Why Do We Play Baduk?

The reason Go is popular in any given culture is going to be unique to the history of Go in that region. From how it was introduced, to who embraced it, and so on and so on, following all the little vagaries of it’s existence along the way. I’ve lightly studied the history in Korea, Japan, China, Europe, and the West. When I first started Go I was super enthusiastic about all the ancient Go equipment and writings that had survived all this time.

What does it matter if a government supports and encourages Go (Korea), or covets competition and turns Go into a worldwide spectator sport (Japan), or shifts the entire way the game is played from beautiful to competitive (China post 1970), or barely notices Go at all (America)? Each and every one of us have different reasons for playing. Popularity is overrated and only represents the current trend of a culture. Popularity is hardly what rests at the heart of a subject. If you want to know why people play Go, you should ask the people directly… and listen :wink:


I think asking why people play games is going to be a shallow road to research. It is a superficial stop on the road to understanding human motivation. Humans are motivated to play games for various reasons. Understand what motivates humans and you will be able to understand why they play games. It seems that you are very interested in either Psychology or Marketing (Psychology theory applied to motivating and affecting humans).

I spent some time researching this side of marketing theory for a couple of years. All you will find here is underhanded ways to manipulate people by understanding what kinds of things drive them. If you research Psychology, then you can better understand how motivation works. But if your primary goal is to uncover a method to affect amounts of people, for the sole purpose of increasing the Go player base, then certain books are likely to be much more helpful than direct academic research.

Books will give you the personal skills to be able to communicate better, understand how to influence people, understand how to manipulate the views and belief systems of others, how to tell compelling stories that lead people to take particular actions, etc… But in the end, you are just a single person. There is only so much that you can do as an individual. Plus, what happens when you are gone? Then your influential work stops and we’re right back where we started.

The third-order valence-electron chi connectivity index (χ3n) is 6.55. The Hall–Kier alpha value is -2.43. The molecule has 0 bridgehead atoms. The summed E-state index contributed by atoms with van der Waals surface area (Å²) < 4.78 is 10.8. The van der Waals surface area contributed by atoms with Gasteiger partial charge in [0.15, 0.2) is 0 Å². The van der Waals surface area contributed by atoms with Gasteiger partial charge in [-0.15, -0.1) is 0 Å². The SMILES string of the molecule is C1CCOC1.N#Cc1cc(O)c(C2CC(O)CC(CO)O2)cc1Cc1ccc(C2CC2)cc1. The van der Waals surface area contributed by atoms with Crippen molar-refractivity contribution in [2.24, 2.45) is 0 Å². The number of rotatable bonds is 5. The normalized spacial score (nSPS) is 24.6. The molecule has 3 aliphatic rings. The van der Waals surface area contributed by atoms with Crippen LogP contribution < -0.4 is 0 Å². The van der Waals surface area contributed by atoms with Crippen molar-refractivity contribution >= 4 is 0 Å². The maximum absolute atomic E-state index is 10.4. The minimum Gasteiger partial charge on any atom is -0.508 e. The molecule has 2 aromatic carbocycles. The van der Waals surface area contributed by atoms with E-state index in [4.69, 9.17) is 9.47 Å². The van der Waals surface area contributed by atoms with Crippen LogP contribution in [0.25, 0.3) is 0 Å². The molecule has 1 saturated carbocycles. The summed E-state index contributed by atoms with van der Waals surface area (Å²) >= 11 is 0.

If you want to create lasting change, then you need to raise awareness and enable people to play Go. You need to organize some sort of non-profit or organization that can do this on a large scale, over time. You need to train people who can get out there into the world and change minds, run events, organize after school programs, incentivize kids to try and to continue playing Go, and to continue to raise awareness in general.

If you want to change the world, you first need to construct something capable of accomplishing the task. A can do attitude and an understanding of human motivation isn’t going to take you very far. At least, not on a world wide scale.


The science behind why things become popular, especially concerning how something becomes and maintains popularity during the history of the world before the internet and common air and water based travel methods were available like they are today, is more about wars, cultures, and the movement of people.

It isn’t like everybody was given access to 100’s of games and then Chess happened to be the crowd favorite. In that instance, it makes sense to study Chess. But in this case, Chess’ popularity has far more to do with external factors, than the game itself.

If you break the game down into a bunch of measurable criteria, can you try and guess why it becomes popular, based on that data? Yes. But what if another game had been popular during that time that met the same criteria, but was wholly different? Would it have gained the same level of popularity? Maybe… who knows. There are simply too many variables to take into consideration.

What are you trying to understand? Popularity? Human behavior? Addiction? How a person makes decisions? Your responses continue to focus on elements that have nothing to do with why Go, in particular, is popular. At this point I think you need to reassess what you are trying to figure out. If this were Kansas, then I think we’re all in Oz now. Kansas has become irrelevant :blush: